Yesterday, Dan revealed his story “You have to go to Kentucky.”

Dan Pence-TomNall-Barbara Nall-Perryville Confederate Memorial
Dan Pence, Tom & Barbara Nall tour Perryville Battlefield and its memorial to the Confederate dead.

As a trained chemist, grown up In Michigan, Dan knew nothing of his connections to Jesse James. Not until Dan’s son brought home a book one day about Jesse James and Dan began to look at his grandfather’s box of memorabilia, did Dan begin to follow his path of spiritual discovery.

Dan Pence, Tom & Barbara Nall tour Logan’s Fort, a first stop for any migrant coming to Kentucky from Virginia in the early 1780s, including Frank and Jesse James’ grandfather, John M. James.

Following the neglected leads left to him, Dan began his journey. Dan’s door of discovery opened when a near stranger instructed him “You have to go to Kentucky. When Dan did, like me Dan discovered the unexpected.

In the Kentucky corporate offices of Maker’s Mark Bourbon, Dan met with Bill Samuel. Bill showed Dan Bill’s own neglected box of family memorabilia. Among the artifacts in Bill’s box were photos of Dan’s grandfather, great-grandfather, and great-great-grandfather.

Ever since then Dan has been on his own personal tour to discover what meaning Jesse James holds for him. Even on this preview tour of historic sites in Kentucky and after publishings his grandfather’s books, Dan is still learning more.

James-Younger Gang-2017 Conference logo

The three of us boys from the upper Midwest agree. We are traveling a curious path of divinity. We fully expect more revelations to come. Come to Kentucky, and you can, too. Join us and tour with us at the 2017 annual conference of the James-Younger Gang.

Author’s Book Signing Uncovers a Librarian’s Family Lore of Jesse James

HORSEFLY HOLLAR…The name may fit what you imagine to be Kentucky, but the people of the Hollar may alter your imagination. Librarian Allison White was hostess for my book signing at the Bullitt County Public Library in Shepherdsville, Kentucky. Allison hails from Horsefly. There, the family lore  of her and her neighbors make for some very entertaining storytelling. But not the kind of Kentucky stories you might think.

Allison White
Librarian Allison White, Bullitt Couty Public Library

Like the story of the couple who moved to Horsefly from Chicago. They brought with them a city slickers’ fantasy of raising lamas in Kentucky. One of their lamas became real neighborly, coming up to Allison’s bedroom, tapping on her window, and waking her up, after snacking in her garden throughout the night and leaving it ruined.

Or the American husband who brought home a Chinese wife. No one ever has heard one of them talk to the other in the other’s language. Each of them fights in their own native language – never more fiercely than when they both are standing over their vegetable garden in full public view.

Then, there’s Jesse James. “We have a lot of people who come to the library,” Allison told me, as she sat down to order four of my books to stock her library’s bookshelves. “They’re very interested in Jesse James. A lot of them have stories about him and their own family lore.” From what Allison tells me, I think we’ll be looking at a presentation, or two, in the coming year. Wherever I speak, I always come away having learned something new. So I look forward to meeting more of her library’s patrons.

Allison’s family has their own lore about Jesse, too. Her family home once hosted John Hunt Morgan, when Morgan came through, trying to retake Kentucky for the Confederacy. Among them, would have been David Hunt James, one of Jesse James’ distant cousins. Three of Morgan’s Raiders died at that time and are buried in Allison’s family burial ground.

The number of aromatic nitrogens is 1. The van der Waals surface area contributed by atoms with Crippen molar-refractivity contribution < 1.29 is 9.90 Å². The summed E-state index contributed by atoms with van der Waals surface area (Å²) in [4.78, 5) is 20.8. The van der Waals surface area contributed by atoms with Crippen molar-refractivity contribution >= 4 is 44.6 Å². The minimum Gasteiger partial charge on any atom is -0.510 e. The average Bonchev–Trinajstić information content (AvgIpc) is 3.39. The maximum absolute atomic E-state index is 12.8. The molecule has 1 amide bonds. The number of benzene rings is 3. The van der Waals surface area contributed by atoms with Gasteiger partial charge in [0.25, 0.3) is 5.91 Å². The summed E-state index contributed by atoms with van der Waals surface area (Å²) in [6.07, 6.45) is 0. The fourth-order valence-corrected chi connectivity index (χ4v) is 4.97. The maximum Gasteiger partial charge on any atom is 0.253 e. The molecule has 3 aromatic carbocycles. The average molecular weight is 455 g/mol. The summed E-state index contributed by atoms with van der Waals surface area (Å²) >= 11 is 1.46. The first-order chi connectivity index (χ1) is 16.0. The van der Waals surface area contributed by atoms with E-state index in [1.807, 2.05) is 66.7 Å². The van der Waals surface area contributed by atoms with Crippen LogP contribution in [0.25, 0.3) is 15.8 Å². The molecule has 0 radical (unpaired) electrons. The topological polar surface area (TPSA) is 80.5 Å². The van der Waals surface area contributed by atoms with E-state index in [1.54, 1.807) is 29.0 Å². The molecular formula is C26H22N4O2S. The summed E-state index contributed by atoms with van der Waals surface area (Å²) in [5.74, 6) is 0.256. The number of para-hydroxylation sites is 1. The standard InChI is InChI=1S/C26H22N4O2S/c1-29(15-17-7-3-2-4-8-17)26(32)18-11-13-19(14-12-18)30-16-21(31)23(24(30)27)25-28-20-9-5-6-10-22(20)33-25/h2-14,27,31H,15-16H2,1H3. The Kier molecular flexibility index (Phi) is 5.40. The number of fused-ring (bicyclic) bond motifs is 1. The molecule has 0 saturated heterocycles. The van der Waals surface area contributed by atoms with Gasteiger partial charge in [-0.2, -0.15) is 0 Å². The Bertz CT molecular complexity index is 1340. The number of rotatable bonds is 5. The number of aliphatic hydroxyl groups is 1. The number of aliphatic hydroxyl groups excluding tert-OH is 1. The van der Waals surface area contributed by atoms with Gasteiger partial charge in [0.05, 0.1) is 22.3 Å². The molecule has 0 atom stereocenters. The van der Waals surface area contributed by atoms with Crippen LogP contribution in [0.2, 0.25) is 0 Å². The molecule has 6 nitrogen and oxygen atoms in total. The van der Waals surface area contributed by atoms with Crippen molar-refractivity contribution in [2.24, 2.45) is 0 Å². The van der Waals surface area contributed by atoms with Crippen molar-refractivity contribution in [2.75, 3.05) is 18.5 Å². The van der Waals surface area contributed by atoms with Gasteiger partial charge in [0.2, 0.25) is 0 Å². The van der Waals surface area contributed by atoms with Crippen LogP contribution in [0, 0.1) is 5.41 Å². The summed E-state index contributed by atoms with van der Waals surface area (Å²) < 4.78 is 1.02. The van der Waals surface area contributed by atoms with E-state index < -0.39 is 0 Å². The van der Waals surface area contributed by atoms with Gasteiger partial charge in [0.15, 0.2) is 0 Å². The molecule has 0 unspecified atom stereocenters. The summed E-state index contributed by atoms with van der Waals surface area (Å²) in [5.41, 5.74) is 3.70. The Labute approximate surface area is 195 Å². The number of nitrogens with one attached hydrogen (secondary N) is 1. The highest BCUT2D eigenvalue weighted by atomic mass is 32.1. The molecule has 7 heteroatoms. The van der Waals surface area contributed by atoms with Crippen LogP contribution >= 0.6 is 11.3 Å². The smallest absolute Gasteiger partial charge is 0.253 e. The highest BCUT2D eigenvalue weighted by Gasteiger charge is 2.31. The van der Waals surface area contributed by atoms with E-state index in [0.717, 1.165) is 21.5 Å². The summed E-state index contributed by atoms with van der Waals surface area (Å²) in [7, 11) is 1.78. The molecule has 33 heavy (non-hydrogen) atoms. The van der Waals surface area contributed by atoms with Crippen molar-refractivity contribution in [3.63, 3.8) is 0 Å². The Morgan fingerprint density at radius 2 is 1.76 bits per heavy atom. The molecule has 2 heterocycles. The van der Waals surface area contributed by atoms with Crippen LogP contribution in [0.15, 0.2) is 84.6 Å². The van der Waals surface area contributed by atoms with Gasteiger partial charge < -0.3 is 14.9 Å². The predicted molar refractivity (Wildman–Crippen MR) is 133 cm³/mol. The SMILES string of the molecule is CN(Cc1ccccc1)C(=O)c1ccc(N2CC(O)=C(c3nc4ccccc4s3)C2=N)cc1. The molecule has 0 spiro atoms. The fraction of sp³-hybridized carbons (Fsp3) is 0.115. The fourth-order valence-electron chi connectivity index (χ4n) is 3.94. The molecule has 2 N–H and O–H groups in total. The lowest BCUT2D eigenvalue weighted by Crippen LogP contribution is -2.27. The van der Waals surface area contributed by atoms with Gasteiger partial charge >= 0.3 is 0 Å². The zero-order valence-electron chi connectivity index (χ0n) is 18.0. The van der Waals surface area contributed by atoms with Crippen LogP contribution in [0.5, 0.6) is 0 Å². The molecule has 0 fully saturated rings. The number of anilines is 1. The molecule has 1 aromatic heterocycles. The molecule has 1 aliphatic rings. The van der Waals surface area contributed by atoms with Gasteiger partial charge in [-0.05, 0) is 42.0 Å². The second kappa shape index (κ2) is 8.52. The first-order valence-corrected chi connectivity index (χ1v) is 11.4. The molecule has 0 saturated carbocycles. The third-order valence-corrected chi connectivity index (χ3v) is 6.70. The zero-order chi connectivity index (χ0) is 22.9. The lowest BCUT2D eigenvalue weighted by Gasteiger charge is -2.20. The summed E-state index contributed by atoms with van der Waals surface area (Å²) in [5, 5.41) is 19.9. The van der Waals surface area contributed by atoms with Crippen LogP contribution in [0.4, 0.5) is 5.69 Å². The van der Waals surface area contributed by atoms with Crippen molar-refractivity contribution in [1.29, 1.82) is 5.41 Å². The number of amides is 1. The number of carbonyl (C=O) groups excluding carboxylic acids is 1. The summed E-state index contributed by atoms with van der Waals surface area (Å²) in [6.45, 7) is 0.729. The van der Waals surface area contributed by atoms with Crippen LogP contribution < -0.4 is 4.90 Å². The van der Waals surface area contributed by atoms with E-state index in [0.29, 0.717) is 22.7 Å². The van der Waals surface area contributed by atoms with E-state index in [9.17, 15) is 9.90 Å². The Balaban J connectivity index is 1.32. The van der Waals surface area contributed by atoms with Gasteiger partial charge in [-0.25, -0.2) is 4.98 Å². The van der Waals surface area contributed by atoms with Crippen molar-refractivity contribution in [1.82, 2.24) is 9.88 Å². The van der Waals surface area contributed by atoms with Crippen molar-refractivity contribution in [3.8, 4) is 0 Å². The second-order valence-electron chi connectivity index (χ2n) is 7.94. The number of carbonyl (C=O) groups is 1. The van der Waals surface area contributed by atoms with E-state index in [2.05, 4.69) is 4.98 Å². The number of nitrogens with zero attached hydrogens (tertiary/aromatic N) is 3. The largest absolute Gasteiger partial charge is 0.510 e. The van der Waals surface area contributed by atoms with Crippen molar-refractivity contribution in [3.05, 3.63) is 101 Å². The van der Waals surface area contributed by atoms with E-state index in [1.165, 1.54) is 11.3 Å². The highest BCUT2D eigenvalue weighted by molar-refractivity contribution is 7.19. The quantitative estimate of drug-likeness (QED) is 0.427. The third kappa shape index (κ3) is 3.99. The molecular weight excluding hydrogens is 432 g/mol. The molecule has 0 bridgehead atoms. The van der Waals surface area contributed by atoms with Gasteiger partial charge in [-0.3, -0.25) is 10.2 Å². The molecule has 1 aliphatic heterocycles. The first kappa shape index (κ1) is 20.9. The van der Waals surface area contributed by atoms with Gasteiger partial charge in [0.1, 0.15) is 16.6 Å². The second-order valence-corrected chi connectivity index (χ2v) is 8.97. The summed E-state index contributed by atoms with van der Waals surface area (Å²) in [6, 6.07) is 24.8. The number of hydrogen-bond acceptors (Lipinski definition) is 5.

After the Russellville Bank robbery, Allison’s family claimed to have been visited by the James Gang. Her great-grandfather provisioned them with use of his barn, but disallowed their occupancy in the house, because of his three teenage daughters. The family fed the gang in the morning, and one of the gang laid a five dollar bill on the table when leaving. Left behind also was a pipe, which, according to Allison, the family believes may have belonged to one of the Younger brothers. The artifact remains in the family, but the initials on the pipe are as worn as the day when it was left behind.

Eric F. James, Jean Thompson Kinsey
Authors Eric F. James & Jean Thompson Kinsey

Jean Thompson Kinsey is a fiction writer from Logan County, Kentucky. She also was signing books with me, among the large group of authors at the Bullitt County Library Author Faire. Jean informed me that she writes a fictional account of Frank and Jesse James in her Logan County Trilogy, Secrets of Willow Shade.

I met many Kentucky authors I didn’t know before. I was most impressed, however, by these two young authors.

Rebekah McAuliffe interview
Author Rebekah McAuliffe reading & being interviewed.

Rebekah McAuliffe, I learned, started reading at age two. Her mother told me, one day Rebekah was sitting in her high chair. She pulled the newspaper off the table and began to read it. “Then she started to talk about what she had read,” her mother said. “It was then we knew, Rebekah could read.” Now Rebekah is a published author.

Rebecca presented her debut novel Gears of Golgotha. She’s already planning her next book. At her signing table, I viewed her book trailer. Rebekah also may have some filmmaking talent. She said, she was considering making book trailers for authors as a sideline.

Leah Pugh
Author Leah Pugh, reading her book in progress

Leah Pugh read from an upcoming novel she’s writing. I was impressed enough to ask if she also was planning an audio book. Her story telling ability is extraordinary. And when read aloud, her words jump right off the page. But I soon learned Leah is not my discovery alone. Leah Pugh is under contract to write twenty books!

Her initial mystery novel, The Diamond Caper, is doing well. Leah’s presently writing her third mystery novel, Houston, We Have a Problem. Look for Leah Pugh to become the next Agatha Christie.

I’ll have more about the other authors, to follow later.

Bullitt County Library
Librarian, author interviewer,& co-host Patrick. He greeted me at the door by my full author name, that included my middle initial F.